Editorial: Now That's a Car!

Jim Sutherland
by Jim Sutherland

The August 6, 2009, issue of the Edmonton Journal ran a story about the hormonal boost for young males provided by high end performance vehicles. A Concordia University study determined that “endowing [yes, endowing] the men with a vehicle few people could afford tripped an endocrinological response—measured using saliva samples—mimicking the one elicited during competition for female mates.” As a guy who used to be young, I could have saved the academics a few bucks. Of course hot cars raise testosterone levels. That’s a fundamental part of a guy’s reason for life. It’s the selfish gene on wheels: hot cars > better babes > better babies. But all is not exactly as it seems . . .

The eggheads handed over a $150,000 Porsche to a study group of university students (median age 24.7 years) for an hour’s worth of driving in two separate environments: urban and rural.

Now one would think that a young guy behind the wheel of a high end German legend would experience a significant hormonal overload in the city world where a bountiful crop of hot city women would fawn over the hot wheels. If you aren’t responsible enough to own a cute little puppy, at least be rich enough to own a Porsche in the honorable pursuit of women. Both car and dog will attract female attention, thus an increase in testosterone would seem imminent.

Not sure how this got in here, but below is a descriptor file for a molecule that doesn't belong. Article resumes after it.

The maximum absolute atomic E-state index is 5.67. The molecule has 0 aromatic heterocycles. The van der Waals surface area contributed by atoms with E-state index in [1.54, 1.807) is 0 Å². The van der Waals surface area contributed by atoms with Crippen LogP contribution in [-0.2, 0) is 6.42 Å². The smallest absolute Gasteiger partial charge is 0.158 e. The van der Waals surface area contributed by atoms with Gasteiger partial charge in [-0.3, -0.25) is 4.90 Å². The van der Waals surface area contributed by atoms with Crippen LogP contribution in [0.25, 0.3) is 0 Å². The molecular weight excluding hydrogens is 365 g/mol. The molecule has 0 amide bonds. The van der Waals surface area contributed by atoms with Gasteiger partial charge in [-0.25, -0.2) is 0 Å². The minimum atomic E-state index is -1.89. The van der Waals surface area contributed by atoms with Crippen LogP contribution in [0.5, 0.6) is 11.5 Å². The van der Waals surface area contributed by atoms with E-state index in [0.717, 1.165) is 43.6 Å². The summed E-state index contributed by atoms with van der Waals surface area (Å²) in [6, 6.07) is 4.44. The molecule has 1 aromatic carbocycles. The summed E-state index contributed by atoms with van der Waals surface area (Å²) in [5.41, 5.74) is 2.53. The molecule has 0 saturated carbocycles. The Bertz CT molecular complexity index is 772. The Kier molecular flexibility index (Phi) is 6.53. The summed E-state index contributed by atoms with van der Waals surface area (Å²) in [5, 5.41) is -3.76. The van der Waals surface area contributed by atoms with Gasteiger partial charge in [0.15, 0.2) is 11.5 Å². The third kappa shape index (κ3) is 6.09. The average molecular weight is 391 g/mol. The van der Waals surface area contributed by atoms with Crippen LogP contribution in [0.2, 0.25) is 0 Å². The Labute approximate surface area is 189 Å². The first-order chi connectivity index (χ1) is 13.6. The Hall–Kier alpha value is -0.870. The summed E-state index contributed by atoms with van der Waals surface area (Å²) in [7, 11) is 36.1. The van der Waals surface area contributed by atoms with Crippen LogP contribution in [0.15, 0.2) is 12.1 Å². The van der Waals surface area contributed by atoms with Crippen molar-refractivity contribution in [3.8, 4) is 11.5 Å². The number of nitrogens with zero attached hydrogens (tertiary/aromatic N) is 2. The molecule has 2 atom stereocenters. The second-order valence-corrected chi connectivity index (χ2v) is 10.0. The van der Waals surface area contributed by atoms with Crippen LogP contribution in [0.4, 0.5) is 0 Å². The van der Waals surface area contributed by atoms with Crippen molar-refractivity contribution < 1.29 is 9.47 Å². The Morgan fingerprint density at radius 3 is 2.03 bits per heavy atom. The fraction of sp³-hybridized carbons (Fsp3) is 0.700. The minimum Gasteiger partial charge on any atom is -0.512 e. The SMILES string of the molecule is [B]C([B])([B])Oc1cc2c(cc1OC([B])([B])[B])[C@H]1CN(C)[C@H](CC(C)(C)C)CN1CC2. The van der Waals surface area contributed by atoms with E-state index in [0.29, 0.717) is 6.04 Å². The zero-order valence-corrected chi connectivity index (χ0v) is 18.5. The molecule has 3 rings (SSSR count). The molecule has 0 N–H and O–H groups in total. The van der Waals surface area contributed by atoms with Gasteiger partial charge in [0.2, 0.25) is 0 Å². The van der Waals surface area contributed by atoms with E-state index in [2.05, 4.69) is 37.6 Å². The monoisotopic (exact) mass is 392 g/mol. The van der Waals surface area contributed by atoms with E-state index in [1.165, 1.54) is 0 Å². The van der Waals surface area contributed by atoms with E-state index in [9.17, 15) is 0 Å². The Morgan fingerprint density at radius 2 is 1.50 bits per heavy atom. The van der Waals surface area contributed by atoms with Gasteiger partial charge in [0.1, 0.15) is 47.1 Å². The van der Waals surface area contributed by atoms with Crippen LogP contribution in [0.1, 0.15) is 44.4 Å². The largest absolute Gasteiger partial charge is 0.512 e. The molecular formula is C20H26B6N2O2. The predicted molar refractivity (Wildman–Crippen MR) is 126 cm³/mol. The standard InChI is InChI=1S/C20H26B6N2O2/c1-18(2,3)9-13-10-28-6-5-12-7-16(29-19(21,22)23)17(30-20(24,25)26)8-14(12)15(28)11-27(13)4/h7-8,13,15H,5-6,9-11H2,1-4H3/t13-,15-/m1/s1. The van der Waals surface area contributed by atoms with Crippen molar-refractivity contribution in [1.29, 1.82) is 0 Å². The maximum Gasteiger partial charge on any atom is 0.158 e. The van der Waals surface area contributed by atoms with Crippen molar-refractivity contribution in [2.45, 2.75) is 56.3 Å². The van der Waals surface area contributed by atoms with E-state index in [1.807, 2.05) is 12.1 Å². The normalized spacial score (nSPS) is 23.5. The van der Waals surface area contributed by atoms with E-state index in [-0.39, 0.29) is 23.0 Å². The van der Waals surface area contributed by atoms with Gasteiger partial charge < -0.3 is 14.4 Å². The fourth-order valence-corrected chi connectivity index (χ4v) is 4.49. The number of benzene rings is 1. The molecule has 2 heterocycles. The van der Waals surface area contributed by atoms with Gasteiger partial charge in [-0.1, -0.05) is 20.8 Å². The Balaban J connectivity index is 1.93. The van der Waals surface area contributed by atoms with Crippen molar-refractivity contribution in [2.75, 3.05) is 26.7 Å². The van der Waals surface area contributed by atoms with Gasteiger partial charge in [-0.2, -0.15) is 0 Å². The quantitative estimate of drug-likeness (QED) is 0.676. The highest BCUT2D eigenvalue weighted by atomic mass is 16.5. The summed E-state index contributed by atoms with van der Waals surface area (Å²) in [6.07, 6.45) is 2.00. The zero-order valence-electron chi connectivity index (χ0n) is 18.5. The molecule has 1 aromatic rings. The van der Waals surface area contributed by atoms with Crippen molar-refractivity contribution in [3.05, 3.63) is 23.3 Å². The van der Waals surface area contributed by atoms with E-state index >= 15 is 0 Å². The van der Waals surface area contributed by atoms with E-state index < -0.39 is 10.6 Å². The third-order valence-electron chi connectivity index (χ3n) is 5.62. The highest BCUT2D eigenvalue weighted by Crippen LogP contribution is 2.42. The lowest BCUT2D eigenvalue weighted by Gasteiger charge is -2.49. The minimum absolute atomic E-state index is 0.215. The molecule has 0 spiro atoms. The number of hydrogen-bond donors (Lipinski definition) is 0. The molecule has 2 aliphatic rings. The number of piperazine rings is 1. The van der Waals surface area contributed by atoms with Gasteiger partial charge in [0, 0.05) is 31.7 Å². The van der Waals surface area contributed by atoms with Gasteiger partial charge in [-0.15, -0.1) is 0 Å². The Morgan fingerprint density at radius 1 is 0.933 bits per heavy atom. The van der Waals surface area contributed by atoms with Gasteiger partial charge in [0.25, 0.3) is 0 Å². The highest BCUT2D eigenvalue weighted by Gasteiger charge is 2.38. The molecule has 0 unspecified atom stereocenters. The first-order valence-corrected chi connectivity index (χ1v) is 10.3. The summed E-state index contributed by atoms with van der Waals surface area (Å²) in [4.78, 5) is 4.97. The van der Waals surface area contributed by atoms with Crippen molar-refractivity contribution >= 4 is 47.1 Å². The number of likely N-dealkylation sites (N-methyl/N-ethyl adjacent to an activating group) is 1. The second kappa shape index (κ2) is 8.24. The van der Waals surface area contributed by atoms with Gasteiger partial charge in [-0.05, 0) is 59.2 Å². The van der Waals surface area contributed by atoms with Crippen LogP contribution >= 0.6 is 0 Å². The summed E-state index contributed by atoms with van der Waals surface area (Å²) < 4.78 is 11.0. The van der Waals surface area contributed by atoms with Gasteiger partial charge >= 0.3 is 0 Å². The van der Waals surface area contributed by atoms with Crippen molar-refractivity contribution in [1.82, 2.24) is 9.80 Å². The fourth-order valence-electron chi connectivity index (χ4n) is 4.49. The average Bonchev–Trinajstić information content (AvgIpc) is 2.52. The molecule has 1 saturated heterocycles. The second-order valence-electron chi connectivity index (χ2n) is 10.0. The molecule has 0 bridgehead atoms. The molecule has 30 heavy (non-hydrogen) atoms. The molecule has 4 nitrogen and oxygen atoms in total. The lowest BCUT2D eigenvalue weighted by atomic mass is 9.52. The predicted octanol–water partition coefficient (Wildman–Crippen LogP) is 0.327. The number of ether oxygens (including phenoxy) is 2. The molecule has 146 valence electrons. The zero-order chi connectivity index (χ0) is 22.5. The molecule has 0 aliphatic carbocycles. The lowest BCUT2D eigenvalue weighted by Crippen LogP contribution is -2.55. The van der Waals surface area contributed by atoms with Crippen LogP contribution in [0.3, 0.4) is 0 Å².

Here’s the kicker in the Concordia study: Even a drive in the country well out of range of available women made the subject males horny. The Porsche raised these guys’ hormone levels well into the naked Jennifer Aniston range without a naked Jennifer Aniston. Now that’s a car!

This aspect of the study intrigues. It suggests that male happiness is not a warm Colt Mark IV Series 70. Nor is it a toasty Marissa Miller. It’s a smoking hot supercar. While you can’t share a hot tub and margaritas with a Ferrari, the study suggests you’d be better off with a high-strung Italian car than a high-maintenance Italian babe.

That said, the Concordia study is full of holes. For one thing, it fails to take into account the exotic car’s role vis à vis the average male’s basic philosophy. He may have spent half of his time behind the wheel on a deserted road with no available women, but he was worked-up by the knowledge that the Porsche gave him the potential to meet hot women. Now that’s a car!

The other half of the experiment involved an equal amount of time behind the wheel of a Toyota Camry with 180,000 miles on it. You guessed it: the net result was “a slight deflation in testosterone.”